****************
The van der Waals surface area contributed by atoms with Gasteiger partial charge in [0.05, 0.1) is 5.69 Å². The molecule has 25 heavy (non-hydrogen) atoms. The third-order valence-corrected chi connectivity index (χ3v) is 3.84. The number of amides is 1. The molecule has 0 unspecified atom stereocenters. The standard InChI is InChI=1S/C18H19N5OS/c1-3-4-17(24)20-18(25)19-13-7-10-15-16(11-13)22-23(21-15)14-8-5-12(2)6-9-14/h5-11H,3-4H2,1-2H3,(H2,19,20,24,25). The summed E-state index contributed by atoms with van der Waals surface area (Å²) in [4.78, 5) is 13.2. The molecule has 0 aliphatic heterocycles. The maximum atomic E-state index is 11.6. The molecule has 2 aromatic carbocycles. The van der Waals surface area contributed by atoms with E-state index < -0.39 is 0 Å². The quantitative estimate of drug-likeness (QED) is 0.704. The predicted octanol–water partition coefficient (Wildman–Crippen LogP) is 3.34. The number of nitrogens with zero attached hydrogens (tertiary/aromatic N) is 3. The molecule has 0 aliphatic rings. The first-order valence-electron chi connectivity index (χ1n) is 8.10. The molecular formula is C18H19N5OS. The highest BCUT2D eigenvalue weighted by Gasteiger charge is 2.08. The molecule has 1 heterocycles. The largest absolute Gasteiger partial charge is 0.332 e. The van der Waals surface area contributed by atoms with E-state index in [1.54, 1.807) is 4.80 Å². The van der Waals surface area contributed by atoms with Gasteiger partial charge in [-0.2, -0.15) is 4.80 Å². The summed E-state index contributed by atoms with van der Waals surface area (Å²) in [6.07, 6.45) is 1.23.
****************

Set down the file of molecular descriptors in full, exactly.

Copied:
The van der Waals surface area contributed by atoms with Gasteiger partial charge in [0.05, 0.1) is 5.69 Å². The molecule has 25 heavy (non-hydrogen) atoms. The third-order valence-corrected chi connectivity index (χ3v) is 3.84. The number of amides is 1. The molecule has 0 unspecified atom stereocenters. The standard InChI is InChI=1S/C18H19N5OS/c1-3-4-17(24)20-18(25)19-13-7-10-15-16(11-13)22-23(21-15)14-8-5-12(2)6-9-14/h5-11H,3-4H2,1-2H3,(H2,19,20,24,25). The summed E-state index contributed by atoms with van der Waals surface area (Å²) in [4.78, 5) is 13.2. The molecule has 0 aliphatic heterocycles. The maximum atomic E-state index is 11.6. The molecule has 2 aromatic carbocycles. The van der Waals surface area contributed by atoms with E-state index < -0.39 is 0 Å². The quantitative estimate of drug-likeness (QED) is 0.704. The predicted octanol–water partition coefficient (Wildman–Crippen LogP) is 3.34. The number of nitrogens with zero attached hydrogens (tertiary/aromatic N) is 3. The molecule has 0 aliphatic rings. The first-order valence-electron chi connectivity index (χ1n) is 8.10. The molecular formula is C18H19N5OS. The highest BCUT2D eigenvalue weighted by Gasteiger charge is 2.08. The molecule has 1 heterocycles. The largest absolute Gasteiger partial charge is 0.332 e. The van der Waals surface area contributed by atoms with E-state index in [1.54, 1.807) is 4.80 Å². The van der Waals surface area contributed by atoms with Gasteiger partial charge in [-0.2, -0.15) is 4.80 Å². The summed E-state index contributed by atoms with van der Waals surface area (Å²) in [6.07, 6.45) is 1.23.